Angela Merkel will become the first German chancellor to visit the former Nazi concentration camp Dachau on Tuesday, as she steps up warnings about the far-right threat while campaigning for a third term.
Ahead of an evening election rally in Dachau, northwest of Munich, Merkel will arrive at the memorial at 5:45 p.m. local time. After making a short speech, she will lay a wreath of flowers and tour the remnants of the camp.
But while Holocaust survivors hailed a long overdue gesture, the opposition blasted a "tasteless" combination of electioneering and historical atonement.
Merkel, 59, will be joined by the president of the Dachau camp committee, Max Mannheimer, and other former prisoners. Only part of the visit will be open to reporters.
The 93-year-old Mannheimer had long lobbied for Merkel to go to Dachau and said he saw her decision as "historic" and a "signal of respect for the former detainees".
The Nazis opened Dachau as a concentration camp for political prisoners in March 1933, just weeks after Adolf Hitler took power.
It was the first such site in Germany and served as a model for all the camps to follow.
More than 200,000 Jews, gays, Roma, political opponents, the disabled and prisoners of war were imprisoned in Dachau during World War II.
Over 41,000 people were killed, starved or died of disease before US troops liberated the camp in April 1945.
The memorial now attracts some 800,000 visitors each year.
Although it will be the first visit by a German chancellor to Dachau, Merkel has gone to other former Nazi concentration camps, including Buchenwald, where she accompanied US President Barack Obama in April 2010.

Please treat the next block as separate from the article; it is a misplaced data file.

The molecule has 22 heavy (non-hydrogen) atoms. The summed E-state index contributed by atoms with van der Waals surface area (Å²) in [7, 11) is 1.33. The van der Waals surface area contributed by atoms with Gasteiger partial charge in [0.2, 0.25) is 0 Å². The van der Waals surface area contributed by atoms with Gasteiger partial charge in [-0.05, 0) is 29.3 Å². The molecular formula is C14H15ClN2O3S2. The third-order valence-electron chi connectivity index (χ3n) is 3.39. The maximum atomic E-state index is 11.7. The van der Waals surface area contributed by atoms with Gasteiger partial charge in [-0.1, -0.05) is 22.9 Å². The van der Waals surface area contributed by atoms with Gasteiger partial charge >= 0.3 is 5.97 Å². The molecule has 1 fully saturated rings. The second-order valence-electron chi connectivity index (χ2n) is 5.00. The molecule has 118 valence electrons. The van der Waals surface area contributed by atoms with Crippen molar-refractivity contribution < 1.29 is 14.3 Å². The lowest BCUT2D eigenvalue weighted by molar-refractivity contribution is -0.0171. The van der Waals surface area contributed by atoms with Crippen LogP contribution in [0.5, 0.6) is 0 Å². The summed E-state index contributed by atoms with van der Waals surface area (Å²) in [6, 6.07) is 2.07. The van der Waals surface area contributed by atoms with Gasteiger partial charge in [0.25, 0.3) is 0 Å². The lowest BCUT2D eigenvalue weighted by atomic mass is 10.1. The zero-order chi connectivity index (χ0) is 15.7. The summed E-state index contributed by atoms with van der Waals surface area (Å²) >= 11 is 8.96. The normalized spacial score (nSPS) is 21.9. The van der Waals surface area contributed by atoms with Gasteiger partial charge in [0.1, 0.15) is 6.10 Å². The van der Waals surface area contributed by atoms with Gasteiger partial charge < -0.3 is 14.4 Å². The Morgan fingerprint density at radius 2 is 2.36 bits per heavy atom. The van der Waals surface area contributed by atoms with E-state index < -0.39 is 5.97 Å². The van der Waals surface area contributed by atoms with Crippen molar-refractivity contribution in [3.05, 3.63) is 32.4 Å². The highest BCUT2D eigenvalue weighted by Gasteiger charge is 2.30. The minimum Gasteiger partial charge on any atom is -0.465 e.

And former president Horst Koehler, whose office is largely ceremonial, attended commemorations of the 65th anniversary of the Dachau liberation three years ago.
In her latest weekly podcast, Merkel warned that Europeans must remain vigilant against Holocaust deniers and right-wing extremists.
"We must never allow such ideas to have a place in our democratic Europe," Merkel said, adding that she would travel to Dachau with "feelings of shame and dismay".
After her visit, Merkel will hold a campaign rally ahead of a Bavarian state poll and the German general election next month.
A leader of the opposition Greens party, Renate Kuenast, slammed Merkel's program as a "tasteless and outrageous combination".
"If you're serious about commemoration at such a place of horrors, then you don't pay such a visit during an election campaign," she told the daily Leipziger Volkszeitung.
Munich newspaper Sueddeutsche Zeitung noted that German leaders commonly paid tribute to the Nazis' victims abroad but rarely at the camps in Germany itself.
But it said it was "unwise" that the chancellor's first visit to Dachau since taking office in 2005 came "on the sidelines of a campaign appearance in a beer tent at the Dachau funfair".
However the leader of Munich's Jewish community, Charlotte Knobloch, defended Merkel, calling it "admirable" that she was taking time out of a planned trip to the region to go to Dachau.
Historian Michael Wolffsohn of the military's Bundeswehr University said that despite the timing there was no reason to believe that the visit to the camp had anything to do with the popular Merkel's re-election drive.
"For starters it's hard to draw much enthusiasm in this country with policy on (German) history, particularly in relation to National Socialism," he told the daily Tagesspiegel.
"However something has changed in recent years -- there is apparently no longer any (political) risk involved in visiting a Nazi memorial at the height of the election campaign.
"Merkel's choice is... a sign that Germans' relationship with their history is becoming more relaxed."
The director of Bavaria's historic memorials, Karl Freller, said that interest in the former concentration camps had jumped since the start of a neo-Nazi murder trial in Munich in May.
A far-right trio known as the National Socialist Underground is believed to be behind 10 murders over a seven-year period, with most of the victims immigrant shopkeepers.
"Apparently the trial has had the effect of making people want to focus more on National Socialism" or Nazi ideology, Freller told Die Welt newspaper.